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Re: best practices query: non-emacs packages based on tangled source

From: Tim Cross
Subject: Re: best practices query: non-emacs packages based on tangled source
Date: Fri, 16 Oct 2020 08:22:05 +1100
User-agent: mu4e 1.5.5; emacs 27.1.50

There is no great answer I am aware of. However, I will sometimes
generate a markdown version of the source so that at least non-emacs
users have a slightly better chance of being able to view the source in
a more format friendly manner than a 'raw' org file. However, pull
requests and the like are more likely going to be diffs on the generated
sources as most people will want to use their preferred editor and
that will likely need the generated source file is in order to get their
editor 'IDE' features etc.

This is one reason I tend not to use org's 'literate programming' model
for anything other than documentation, simple examples, configuration
files, sql and basic scripting. I find for more complex development,
especially when it requires multiple files, namespaces/modules, long
running repl sessions, extensive test suits etc, using org adds another
layer of complexity which soon outstrips the benefits of having
documentation and source in one file. Of course, this will also depend
on the development language/platform. I tend to use languages which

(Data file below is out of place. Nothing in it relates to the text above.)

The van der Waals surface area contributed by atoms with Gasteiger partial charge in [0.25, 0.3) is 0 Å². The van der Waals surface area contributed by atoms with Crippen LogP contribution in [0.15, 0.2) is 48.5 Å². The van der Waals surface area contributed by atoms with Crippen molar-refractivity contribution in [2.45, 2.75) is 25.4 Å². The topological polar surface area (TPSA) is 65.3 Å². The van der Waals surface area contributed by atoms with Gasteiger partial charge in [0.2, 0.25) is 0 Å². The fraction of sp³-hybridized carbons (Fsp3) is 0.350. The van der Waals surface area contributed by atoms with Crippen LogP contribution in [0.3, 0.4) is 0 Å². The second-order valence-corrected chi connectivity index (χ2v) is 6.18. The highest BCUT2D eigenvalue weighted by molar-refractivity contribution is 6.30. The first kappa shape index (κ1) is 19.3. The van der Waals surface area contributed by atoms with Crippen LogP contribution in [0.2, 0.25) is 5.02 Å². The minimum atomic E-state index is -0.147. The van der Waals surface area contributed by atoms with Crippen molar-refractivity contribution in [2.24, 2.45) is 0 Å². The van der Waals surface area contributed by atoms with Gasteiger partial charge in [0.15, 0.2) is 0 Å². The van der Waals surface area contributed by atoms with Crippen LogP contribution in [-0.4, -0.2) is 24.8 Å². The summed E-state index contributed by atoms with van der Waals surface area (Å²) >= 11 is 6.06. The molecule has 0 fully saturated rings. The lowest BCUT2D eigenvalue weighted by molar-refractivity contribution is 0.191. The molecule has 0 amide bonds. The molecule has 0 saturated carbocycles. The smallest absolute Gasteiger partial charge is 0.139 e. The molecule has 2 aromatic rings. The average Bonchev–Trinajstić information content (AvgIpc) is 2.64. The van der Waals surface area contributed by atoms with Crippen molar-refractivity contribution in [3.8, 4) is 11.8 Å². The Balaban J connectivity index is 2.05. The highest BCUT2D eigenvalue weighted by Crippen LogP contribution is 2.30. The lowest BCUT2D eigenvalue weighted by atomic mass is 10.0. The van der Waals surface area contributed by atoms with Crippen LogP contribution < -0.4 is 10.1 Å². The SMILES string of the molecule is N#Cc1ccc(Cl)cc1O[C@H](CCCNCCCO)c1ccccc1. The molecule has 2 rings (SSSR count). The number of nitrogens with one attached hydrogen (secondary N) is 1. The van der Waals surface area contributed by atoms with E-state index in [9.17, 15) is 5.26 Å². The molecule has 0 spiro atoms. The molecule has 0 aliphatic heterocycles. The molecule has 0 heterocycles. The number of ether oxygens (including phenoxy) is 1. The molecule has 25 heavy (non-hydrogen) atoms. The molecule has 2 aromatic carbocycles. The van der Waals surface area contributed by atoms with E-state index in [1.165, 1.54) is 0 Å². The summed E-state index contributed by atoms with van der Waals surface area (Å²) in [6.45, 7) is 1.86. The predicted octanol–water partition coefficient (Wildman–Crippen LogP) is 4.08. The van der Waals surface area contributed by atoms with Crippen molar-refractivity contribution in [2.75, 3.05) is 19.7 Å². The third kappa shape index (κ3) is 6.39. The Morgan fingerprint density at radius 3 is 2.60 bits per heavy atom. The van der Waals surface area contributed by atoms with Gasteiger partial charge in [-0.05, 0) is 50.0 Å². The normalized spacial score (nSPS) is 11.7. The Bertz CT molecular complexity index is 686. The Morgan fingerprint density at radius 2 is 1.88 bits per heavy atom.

involve a fair bit of 'REPL' based development rather than a more
traditional write, generate, compile, debug loop. On the other hand,
when it comes to documentation, tutorials, configuration files and
workflow automation, org is definitely my preferred tool. 


Greg Minshall <minshall@umich.edu> writes:

> hi.  i apologize if this has been asked before (especially if by me).
> but, since i had a question recently about Org Src... buffers, this came
> up.
> i'm wondering what people do who want to release a non-emacs'y package
> (an R package, say, or ...), and who did their development "from within"
> a .org file.
> i can "build" whatever files are needed to release the package.  but,
> it's nice to be able to let people look at the sources, maybe submit
> 'pull requests', etc.
> if anyone has any techniques they've used, liked (or hated), i'd love to
> hear.
> thank you very much, Greg

Tim Cross

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